I can understand it being a risk for someone who has no idea what they’re doing to try something that they *think* is throat singing, but really isn’t. There are ways to damage your vocal chords by straining them overmuch, true, but none of these things are necessary to throat sing.

Is there a chance that the source that gave you that information may have been misinformed?

AvidReader,

The video on the front page of their site has some pretty good examples (between 2:35 and 3:26 into it). With microphones, the voices definitely carry over the instrumentation when they are throat singing. It’s very neat.

The first time I saw it, I was looking for the flute on stage, and there wasn’t one. Though I have to say the “murgu” flute that they play is really cool – it almost sounds like wolf song. Posts: 3960 | Registered: Jul 2001  |  IP: Logged |  Orincoro
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posted July 30, 2009 08:15 AM                       quote:Originally posted by FlyingCow:

Is there a chance that the source that gave you that information may have been misinformed?
Of course, I just don’t like my character being assaulted because I dared to suggest that I had heard something different from what someone else believed. I’m more insulted about that than about the idea that I heard wrong. I hear misinformation all the time- that doesn’t bother me. Posts: 9912 | Registered: Nov 2005  |  IP: Logged |  Papa Janitor
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posted July 30, 2009 10:09 AM                      Please refrain from the personal attacks and vulgar language. Posts: 441 | Registered: Apr 2005  |  IP: Logged |  Glenn Arnold
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posted July 30, 2009 06:10 PM                       quote:Dude, that’s awesome! I was just sitting here, playing around with your directions, and I figured out how to do it! I’ve been wanting to learn for years, but I thought it was really hard to learn. This is cool. Are there any online tutorials that you suggest for getting better at it?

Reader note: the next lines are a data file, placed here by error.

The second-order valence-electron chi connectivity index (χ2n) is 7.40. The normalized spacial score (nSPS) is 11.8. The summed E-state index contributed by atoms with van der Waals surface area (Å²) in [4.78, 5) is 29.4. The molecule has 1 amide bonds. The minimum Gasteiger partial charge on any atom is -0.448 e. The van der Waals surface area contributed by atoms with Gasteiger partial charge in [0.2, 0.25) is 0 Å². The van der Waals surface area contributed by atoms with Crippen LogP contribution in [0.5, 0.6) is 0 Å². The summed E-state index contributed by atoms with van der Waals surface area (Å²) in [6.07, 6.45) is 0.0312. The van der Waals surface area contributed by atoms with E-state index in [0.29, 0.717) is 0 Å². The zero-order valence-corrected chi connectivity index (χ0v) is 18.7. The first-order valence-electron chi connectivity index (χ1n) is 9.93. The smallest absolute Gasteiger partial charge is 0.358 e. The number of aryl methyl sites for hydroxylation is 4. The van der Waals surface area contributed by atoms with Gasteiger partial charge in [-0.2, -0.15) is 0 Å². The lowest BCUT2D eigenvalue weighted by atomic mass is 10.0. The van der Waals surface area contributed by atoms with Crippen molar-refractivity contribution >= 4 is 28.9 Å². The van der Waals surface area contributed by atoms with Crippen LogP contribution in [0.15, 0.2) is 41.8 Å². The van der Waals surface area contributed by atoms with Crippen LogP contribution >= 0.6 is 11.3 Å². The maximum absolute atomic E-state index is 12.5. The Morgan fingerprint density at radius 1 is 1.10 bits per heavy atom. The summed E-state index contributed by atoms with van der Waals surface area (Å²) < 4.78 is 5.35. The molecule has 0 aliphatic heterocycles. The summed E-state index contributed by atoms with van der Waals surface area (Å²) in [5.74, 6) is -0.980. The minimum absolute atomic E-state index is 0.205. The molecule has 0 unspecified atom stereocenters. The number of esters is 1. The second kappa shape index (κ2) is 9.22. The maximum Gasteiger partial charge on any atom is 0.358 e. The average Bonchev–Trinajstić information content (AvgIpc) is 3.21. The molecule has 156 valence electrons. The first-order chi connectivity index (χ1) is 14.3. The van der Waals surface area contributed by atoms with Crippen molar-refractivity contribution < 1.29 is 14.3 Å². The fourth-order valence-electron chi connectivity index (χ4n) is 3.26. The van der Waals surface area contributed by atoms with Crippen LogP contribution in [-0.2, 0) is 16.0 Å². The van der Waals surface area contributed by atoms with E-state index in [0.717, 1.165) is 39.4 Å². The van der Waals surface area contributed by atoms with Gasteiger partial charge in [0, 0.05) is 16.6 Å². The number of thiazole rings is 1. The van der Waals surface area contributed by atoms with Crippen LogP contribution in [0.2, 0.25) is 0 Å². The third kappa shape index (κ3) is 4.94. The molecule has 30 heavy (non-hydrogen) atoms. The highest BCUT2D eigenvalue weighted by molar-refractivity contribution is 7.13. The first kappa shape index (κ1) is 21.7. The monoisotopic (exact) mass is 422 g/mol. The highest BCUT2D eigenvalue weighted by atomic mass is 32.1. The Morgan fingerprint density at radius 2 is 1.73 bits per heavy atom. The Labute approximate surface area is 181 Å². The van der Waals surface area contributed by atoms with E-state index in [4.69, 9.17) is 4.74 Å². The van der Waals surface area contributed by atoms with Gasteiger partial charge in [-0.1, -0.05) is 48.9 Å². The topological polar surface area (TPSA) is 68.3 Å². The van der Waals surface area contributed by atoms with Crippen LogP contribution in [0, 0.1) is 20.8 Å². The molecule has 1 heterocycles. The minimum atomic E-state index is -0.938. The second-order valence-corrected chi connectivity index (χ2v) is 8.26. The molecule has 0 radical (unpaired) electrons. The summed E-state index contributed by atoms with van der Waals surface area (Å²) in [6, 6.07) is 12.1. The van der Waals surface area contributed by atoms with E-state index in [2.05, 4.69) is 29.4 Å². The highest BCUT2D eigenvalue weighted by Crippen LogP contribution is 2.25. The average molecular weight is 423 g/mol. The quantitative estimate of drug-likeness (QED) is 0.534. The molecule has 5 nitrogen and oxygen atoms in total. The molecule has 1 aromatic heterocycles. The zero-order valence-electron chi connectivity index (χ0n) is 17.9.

I’m going to be doing this all the time now, in the car, etc. LOL Ok, here’s something that’s going to happen, if it hasn’t already. You’re going to say to your girlfriend, buddy, parent, etc. “Hey listen to this!” and they will stare blankly at you as you go “EEEE ARRRRRR EEEEEEE ARRRRR” because you can hear the overtones in your head, but you can’t project them outside yet. They might think that when you are all warmed up you’ll hold your arms out like wings and run around the room making banking turns.

But actually you do need the feedback, so go ahead and ask them to listen anyway. Or make recordings on your computer and play them back to see if you can hear it. Practicing in the car is pretty good, because the sound reflects off the window pretty well.

The only lessons I ever received in this was second hand from my brother and mother and my wife, who had seen a demonstration where the guy told them to sing the word “Greer” on one pitch. I don’t know if they even tried it, but I did. Then it was them that I asked to listen to me, and they thought I was making it up. Then a year later I showed them again, and they were amazed.

But up to this point they aren’t so much music as sound effects. I’ve been listening to the samples from this website in order to give it a more musical structure. I can do a simplified version of Sygyt and Xoomei, and I think I might get Ezenggileer with some practice, but I don’t know if I can get the rapid trilling of Borbangnadyr. It’s kind of like trying to sing George Thorogood’s “Bad to the Bone” when you can’t stutter the “b” fast enough. My mouth parts just don’t have the speed to do it.

I’m not sure what I’m listening to in the Kagyraa sample. It doesn’t sound like the harmonic is below the fundamental to me. Posts: 3735 | Registered: Mar 2002  |  IP: Logged |  ricree101
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posted July 31, 2009 08:48 PM                       Incidentally, I just recently watched a Feynman video that talked about his interest in Tuva, and his attempts to travel there. Posts: 2391 | Registered: Apr 2005  |  IP: Logged |  Uprooted
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posted August 03, 2009 02:53 PM                       quote:Originally posted by Glenn Arnold: